That looks a little weird at first. To find out about this lead blocker, we want to look at the process it is blocking or it could be blocking more than one.
In this case it’s just one. If I look at the blocked process report and that is the name of the report. The report is about the ones who are blocked, they also will contain info about who’s blocking them, you’ll see.
So we wanna look at the XML on the one who’s blocked to learn about the blocker.
So I’ll click on this. This will open up the blocked process report that the trace captured. I can see a couple different pieces of the XML here. I’ve got a whole section here for the blocked process that describes what it was.
All I get for this one is some information to decode. There’s a stored procedure in database ID6. The stored procedure has an object ID that I’m given. I also get some information about the blocking process.
This one, it was able to tell me a little more about the one who was causing the trouble: Frank’s update. I even get the information about a parameter that it was run with.
The information that I’m getting here about the TSQL is not always complete
It’s the input buffer, the same thing you would get if you ran DBCC InputBuffer from the command line, and it’s just kinda like this is the last thing I saw it push into the SQL Server.
If it’s a really long query or something like that you may only get part of it. You do get things like the SQL handle and things where you could try to research, okay what’s the full text if it’s still in memory. But ya know, I’m happy to what I get for free in the built-in stuff in here.
So that’s a bunch of useful info, though in a big one of these it can be a little bit of a bear to read.
We have information that we can decode in here
If we wanna know more about this blocking process, more about Frank, let’s go back in here. If I look over to the right and Frank’s blocking process is here, I’m gonna scroll over to the right, notice that it tells me that Frank is a SQL job.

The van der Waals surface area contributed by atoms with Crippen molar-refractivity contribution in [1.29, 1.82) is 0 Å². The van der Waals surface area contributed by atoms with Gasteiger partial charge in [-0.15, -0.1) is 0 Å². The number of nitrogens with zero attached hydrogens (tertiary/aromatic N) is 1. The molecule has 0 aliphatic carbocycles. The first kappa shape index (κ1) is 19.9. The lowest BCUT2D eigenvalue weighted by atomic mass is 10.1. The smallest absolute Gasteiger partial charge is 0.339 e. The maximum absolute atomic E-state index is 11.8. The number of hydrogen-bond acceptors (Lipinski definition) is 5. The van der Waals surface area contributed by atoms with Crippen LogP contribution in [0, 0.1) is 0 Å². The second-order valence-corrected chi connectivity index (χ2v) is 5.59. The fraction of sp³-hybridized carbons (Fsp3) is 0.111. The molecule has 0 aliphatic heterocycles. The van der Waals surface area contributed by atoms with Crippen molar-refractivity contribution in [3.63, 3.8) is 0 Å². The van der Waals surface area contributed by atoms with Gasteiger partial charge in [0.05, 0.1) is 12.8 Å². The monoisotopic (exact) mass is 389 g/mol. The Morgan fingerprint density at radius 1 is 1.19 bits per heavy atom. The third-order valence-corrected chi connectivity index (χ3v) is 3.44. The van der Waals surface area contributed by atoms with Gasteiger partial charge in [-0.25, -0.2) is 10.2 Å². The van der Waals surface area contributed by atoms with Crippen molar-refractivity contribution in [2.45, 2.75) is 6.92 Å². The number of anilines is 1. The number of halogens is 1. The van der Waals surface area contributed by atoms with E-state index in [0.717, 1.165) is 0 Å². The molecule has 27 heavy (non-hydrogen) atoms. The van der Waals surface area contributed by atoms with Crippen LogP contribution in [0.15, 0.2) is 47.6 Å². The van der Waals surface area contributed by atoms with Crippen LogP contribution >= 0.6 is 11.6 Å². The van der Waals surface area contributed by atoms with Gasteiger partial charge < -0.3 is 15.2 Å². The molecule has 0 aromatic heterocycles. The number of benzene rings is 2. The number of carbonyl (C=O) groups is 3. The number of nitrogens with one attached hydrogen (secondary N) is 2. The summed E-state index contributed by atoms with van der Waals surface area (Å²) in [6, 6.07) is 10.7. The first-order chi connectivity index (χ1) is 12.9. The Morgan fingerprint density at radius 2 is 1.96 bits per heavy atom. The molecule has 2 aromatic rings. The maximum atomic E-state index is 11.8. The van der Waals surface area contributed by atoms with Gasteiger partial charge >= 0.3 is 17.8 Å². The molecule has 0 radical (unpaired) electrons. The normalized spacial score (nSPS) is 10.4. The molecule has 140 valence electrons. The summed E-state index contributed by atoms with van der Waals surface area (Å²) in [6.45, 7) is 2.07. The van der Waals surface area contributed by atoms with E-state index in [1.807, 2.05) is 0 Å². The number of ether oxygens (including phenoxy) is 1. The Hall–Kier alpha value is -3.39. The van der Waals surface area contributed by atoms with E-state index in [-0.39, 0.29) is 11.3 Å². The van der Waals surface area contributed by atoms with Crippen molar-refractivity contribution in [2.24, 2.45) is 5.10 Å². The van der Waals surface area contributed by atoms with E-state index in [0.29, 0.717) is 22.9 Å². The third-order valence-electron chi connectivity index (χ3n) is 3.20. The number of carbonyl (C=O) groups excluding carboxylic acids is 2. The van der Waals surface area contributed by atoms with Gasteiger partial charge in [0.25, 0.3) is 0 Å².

Decoding a SQL Agent Job Name
But the SQL job name looks really funny, right? Job garbage, step one. I don’t have any jobs with this name.
If we go into my SQL Server agent, this job is actually named Frank Did It.
We have to decode a bunch of stuff in the blocked process report. So let’s copy that job name there. I’ve gotta scroll back, got a little lost there. Alright, so let’s copy that job name. If you see that ever you can decode that in the sysjobs table. It’s the job ID.
So if I select * from sysjobs with that job ID, I can see that is oh the job named SW_Frank did It.
So even things like SQL jobs you’re going to have to decode.
I can script out Frank’s update code (the block-er)
I was lucky this time, right? It did go ahead and just tell me, hey the code that was running was Frank’s update.
So I’m gonna do a quick sp_helptext and glance at Frank’s update.
Now, Frank’s code is terrible. I say this and I know it really well ‘cause I wrote Frank’s code and I worked pretty hard on this code to make it terrible. It’s got an outer, a big transaction, an outer transaction. And then in it, it declares a cursor in there and it opens its cursor and it has nested cursors. It’s declaring another cursor and then deep inside its nested cursors it’s doing an update in there and then going out and finishing up all those cursors. This code’s havin’ some problems.
So we can see we’ve got that big old transaction in there.
We want to decode the blocked process, too, right?
All I got from that was an object ID and a database ID and the information that it’s a procedure.
I can go into that database and sys.databases will tell me who’s database ID6.
It’s the WideWorldImporters database. I can see that the blocked process was the procedure Website.InsertCustomerOrders. That’s what our load test was running.
I’ve had to do some legwork but I have at least figured out who Frank was blocking and who was part of that blocking chain.